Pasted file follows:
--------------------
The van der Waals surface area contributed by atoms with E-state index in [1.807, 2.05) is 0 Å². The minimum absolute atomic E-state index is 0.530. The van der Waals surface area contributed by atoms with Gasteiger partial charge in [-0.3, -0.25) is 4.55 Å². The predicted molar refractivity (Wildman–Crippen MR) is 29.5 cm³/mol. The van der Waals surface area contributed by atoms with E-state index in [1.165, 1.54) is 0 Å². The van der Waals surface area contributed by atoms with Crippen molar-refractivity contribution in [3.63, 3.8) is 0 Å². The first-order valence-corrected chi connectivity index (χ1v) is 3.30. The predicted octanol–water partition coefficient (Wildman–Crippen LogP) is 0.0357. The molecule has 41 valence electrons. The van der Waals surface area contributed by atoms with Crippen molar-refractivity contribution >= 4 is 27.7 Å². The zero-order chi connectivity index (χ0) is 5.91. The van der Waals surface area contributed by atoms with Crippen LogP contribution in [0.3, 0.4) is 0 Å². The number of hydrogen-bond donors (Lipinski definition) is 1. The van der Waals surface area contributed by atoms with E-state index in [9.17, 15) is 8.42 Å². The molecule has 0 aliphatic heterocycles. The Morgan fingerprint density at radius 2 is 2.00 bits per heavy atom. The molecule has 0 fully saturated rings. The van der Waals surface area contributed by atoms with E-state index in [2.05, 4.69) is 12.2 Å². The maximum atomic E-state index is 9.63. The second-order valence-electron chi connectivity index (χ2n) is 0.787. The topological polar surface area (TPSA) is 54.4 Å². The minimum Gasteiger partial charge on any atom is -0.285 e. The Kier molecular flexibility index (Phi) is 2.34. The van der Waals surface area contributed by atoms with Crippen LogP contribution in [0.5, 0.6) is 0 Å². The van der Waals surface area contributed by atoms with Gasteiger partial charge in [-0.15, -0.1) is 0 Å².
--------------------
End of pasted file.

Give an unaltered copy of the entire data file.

The van der Waals surface area contributed by atoms with E-state index in [1.807, 2.05) is 0 Å². The minimum absolute atomic E-state index is 0.530. The van der Waals surface area contributed by atoms with Gasteiger partial charge in [-0.3, -0.25) is 4.55 Å². The predicted molar refractivity (Wildman–Crippen MR) is 29.5 cm³/mol. The van der Waals surface area contributed by atoms with E-state index in [1.165, 1.54) is 0 Å². The van der Waals surface area contributed by atoms with Crippen molar-refractivity contribution in [3.63, 3.8) is 0 Å². The first-order valence-corrected chi connectivity index (χ1v) is 3.30. The predicted octanol–water partition coefficient (Wildman–Crippen LogP) is 0.0357. The molecule has 41 valence electrons. The van der Waals surface area contributed by atoms with Crippen molar-refractivity contribution >= 4 is 27.7 Å². The zero-order chi connectivity index (χ0) is 5.91. The van der Waals surface area contributed by atoms with Crippen LogP contribution in [0.3, 0.4) is 0 Å². The number of hydrogen-bond donors (Lipinski definition) is 1. The van der Waals surface area contributed by atoms with E-state index in [9.17, 15) is 8.42 Å². The molecule has 0 aliphatic heterocycles. The Morgan fingerprint density at radius 2 is 2.00 bits per heavy atom. The molecule has 0 fully saturated rings. The van der Waals surface area contributed by atoms with E-state index in [2.05, 4.69) is 12.2 Å². The maximum atomic E-state index is 9.63. The second-order valence-electron chi connectivity index (χ2n) is 0.787. The topological polar surface area (TPSA) is 54.4 Å². The minimum Gasteiger partial charge on any atom is -0.285 e. The Kier molecular flexibility index (Phi) is 2.34. The van der Waals surface area contributed by atoms with Crippen LogP contribution in [0.5, 0.6) is 0 Å². The van der Waals surface area contributed by atoms with Gasteiger partial charge in [-0.15, -0.1) is 0 Å².